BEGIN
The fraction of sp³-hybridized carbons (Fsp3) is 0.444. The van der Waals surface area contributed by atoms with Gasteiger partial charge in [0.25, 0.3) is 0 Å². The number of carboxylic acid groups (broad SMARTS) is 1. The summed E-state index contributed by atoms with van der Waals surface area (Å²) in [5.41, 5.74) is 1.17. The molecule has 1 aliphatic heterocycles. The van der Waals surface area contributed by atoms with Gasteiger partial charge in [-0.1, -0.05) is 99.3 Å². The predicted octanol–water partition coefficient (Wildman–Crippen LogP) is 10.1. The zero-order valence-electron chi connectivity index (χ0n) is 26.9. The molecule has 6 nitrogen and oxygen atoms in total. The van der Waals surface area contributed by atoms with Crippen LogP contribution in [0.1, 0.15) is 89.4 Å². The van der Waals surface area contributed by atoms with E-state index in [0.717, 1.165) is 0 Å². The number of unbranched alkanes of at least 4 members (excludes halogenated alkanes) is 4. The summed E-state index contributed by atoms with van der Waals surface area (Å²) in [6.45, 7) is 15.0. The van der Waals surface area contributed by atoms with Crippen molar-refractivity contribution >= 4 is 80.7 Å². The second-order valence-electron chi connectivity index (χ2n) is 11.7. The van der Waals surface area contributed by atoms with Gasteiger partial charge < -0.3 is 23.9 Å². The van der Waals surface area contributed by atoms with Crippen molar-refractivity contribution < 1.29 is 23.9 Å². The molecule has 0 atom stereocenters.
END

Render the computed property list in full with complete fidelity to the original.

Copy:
The fraction of sp³-hybridized carbons (Fsp3) is 0.444. The van der Waals surface area contributed by atoms with Gasteiger partial charge in [0.25, 0.3) is 0 Å². The number of carboxylic acid groups (broad SMARTS) is 1. The summed E-state index contributed by atoms with van der Waals surface area (Å²) in [5.41, 5.74) is 1.17. The molecule has 1 aliphatic heterocycles. The van der Waals surface area contributed by atoms with Gasteiger partial charge in [-0.1, -0.05) is 99.3 Å². The predicted octanol–water partition coefficient (Wildman–Crippen LogP) is 10.1. The zero-order valence-electron chi connectivity index (χ0n) is 26.9. The molecule has 6 nitrogen and oxygen atoms in total. The van der Waals surface area contributed by atoms with Crippen LogP contribution in [0.1, 0.15) is 89.4 Å². The van der Waals surface area contributed by atoms with E-state index in [0.717, 1.165) is 0 Å². The number of unbranched alkanes of at least 4 members (excludes halogenated alkanes) is 4. The summed E-state index contributed by atoms with van der Waals surface area (Å²) in [6.45, 7) is 15.0. The van der Waals surface area contributed by atoms with Crippen molar-refractivity contribution >= 4 is 80.7 Å². The second-order valence-electron chi connectivity index (χ2n) is 11.7. The van der Waals surface area contributed by atoms with Gasteiger partial charge < -0.3 is 23.9 Å². The van der Waals surface area contributed by atoms with Crippen molar-refractivity contribution < 1.29 is 23.9 Å². The molecule has 0 atom stereocenters.